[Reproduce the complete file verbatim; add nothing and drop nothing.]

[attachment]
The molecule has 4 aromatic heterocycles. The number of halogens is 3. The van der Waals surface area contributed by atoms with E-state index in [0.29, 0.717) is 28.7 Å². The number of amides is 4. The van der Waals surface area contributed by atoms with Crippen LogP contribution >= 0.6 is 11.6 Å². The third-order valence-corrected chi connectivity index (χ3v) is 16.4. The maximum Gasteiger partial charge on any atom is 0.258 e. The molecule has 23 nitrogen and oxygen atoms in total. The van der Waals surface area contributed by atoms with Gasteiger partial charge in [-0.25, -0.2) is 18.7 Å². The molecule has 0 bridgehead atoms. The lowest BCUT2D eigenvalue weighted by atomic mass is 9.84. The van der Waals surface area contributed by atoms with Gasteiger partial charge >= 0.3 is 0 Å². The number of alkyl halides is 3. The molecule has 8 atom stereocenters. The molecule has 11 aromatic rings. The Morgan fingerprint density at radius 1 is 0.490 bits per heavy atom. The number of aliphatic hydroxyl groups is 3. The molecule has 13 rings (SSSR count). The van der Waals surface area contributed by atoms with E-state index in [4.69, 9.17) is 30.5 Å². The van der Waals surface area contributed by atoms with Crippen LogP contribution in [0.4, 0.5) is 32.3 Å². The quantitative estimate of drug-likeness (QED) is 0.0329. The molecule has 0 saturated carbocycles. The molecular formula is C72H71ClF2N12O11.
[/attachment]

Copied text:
The molecule has 4 aromatic heterocycles. The number of halogens is 3. The van der Waals surface area contributed by atoms with E-state index in [0.29, 0.717) is 28.7 Å². The number of amides is 4. The van der Waals surface area contributed by atoms with Crippen LogP contribution >= 0.6 is 11.6 Å². The third-order valence-corrected chi connectivity index (χ3v) is 16.4. The maximum Gasteiger partial charge on any atom is 0.258 e. The molecule has 23 nitrogen and oxygen atoms in total. The van der Waals surface area contributed by atoms with Gasteiger partial charge in [-0.25, -0.2) is 18.7 Å². The molecule has 0 bridgehead atoms. The lowest BCUT2D eigenvalue weighted by atomic mass is 9.84. The van der Waals surface area contributed by atoms with Gasteiger partial charge >= 0.3 is 0 Å². The number of alkyl halides is 3. The molecule has 8 atom stereocenters. The molecule has 11 aromatic rings. The Morgan fingerprint density at radius 1 is 0.490 bits per heavy atom. The number of aliphatic hydroxyl groups is 3. The molecule has 13 rings (SSSR count). The van der Waals surface area contributed by atoms with E-state index in [4.69, 9.17) is 30.5 Å². The van der Waals surface area contributed by atoms with Crippen LogP contribution in [0.4, 0.5) is 32.3 Å². The quantitative estimate of drug-likeness (QED) is 0.0329. The molecule has 0 saturated carbocycles. The molecular formula is C72H71ClF2N12O11.